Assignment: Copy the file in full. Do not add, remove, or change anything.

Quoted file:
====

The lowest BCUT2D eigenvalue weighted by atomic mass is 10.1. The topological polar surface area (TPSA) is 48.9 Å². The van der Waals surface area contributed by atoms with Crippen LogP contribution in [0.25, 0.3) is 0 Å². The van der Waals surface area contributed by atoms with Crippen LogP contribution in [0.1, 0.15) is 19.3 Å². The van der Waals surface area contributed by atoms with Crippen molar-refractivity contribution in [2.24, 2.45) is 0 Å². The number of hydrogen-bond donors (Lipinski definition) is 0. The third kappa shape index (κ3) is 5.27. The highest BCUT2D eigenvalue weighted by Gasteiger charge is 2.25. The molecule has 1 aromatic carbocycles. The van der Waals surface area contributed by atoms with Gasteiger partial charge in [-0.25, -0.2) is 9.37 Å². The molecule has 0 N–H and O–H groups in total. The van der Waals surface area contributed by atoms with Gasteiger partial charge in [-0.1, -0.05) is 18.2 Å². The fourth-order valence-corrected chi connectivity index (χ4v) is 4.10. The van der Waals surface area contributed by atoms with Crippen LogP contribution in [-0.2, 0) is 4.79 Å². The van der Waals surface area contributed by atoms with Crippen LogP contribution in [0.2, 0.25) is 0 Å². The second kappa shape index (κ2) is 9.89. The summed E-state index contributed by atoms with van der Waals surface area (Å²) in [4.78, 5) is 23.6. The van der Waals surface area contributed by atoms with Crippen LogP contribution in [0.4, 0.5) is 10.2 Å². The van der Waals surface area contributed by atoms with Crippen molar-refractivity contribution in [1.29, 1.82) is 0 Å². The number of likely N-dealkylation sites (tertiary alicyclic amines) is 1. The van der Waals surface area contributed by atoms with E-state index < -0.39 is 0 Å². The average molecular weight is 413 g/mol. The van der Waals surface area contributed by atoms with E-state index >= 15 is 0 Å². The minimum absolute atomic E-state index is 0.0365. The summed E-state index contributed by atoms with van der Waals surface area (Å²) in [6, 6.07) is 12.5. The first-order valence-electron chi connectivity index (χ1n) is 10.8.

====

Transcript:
The lowest BCUT2D eigenvalue weighted by atomic mass is 10.1. The topological polar surface area (TPSA) is 48.9 Å². The van der Waals surface area contributed by atoms with Crippen LogP contribution in [0.25, 0.3) is 0 Å². The van der Waals surface area contributed by atoms with Crippen LogP contribution in [0.1, 0.15) is 19.3 Å². The van der Waals surface area contributed by atoms with Crippen molar-refractivity contribution in [2.24, 2.45) is 0 Å². The number of hydrogen-bond donors (Lipinski definition) is 0. The third kappa shape index (κ3) is 5.27. The highest BCUT2D eigenvalue weighted by Gasteiger charge is 2.25. The molecule has 1 aromatic carbocycles. The van der Waals surface area contributed by atoms with Gasteiger partial charge in [-0.25, -0.2) is 9.37 Å². The molecule has 0 N–H and O–H groups in total. The van der Waals surface area contributed by atoms with Gasteiger partial charge in [-0.1, -0.05) is 18.2 Å². The fourth-order valence-corrected chi connectivity index (χ4v) is 4.10. The van der Waals surface area contributed by atoms with Crippen LogP contribution in [-0.2, 0) is 4.79 Å². The van der Waals surface area contributed by atoms with Crippen LogP contribution in [0.2, 0.25) is 0 Å². The second kappa shape index (κ2) is 9.89. The summed E-state index contributed by atoms with van der Waals surface area (Å²) in [4.78, 5) is 23.6. The van der Waals surface area contributed by atoms with Crippen LogP contribution in [0.4, 0.5) is 10.2 Å². The van der Waals surface area contributed by atoms with Crippen molar-refractivity contribution in [1.29, 1.82) is 0 Å². The number of likely N-dealkylation sites (tertiary alicyclic amines) is 1. The van der Waals surface area contributed by atoms with E-state index < -0.39 is 0 Å². The average molecular weight is 413 g/mol. The van der Waals surface area contributed by atoms with E-state index >= 15 is 0 Å². The minimum absolute atomic E-state index is 0.0365. The summed E-state index contributed by atoms with van der Waals surface area (Å²) in [6, 6.07) is 12.5. The first-order valence-electron chi connectivity index (χ1n) is 10.8.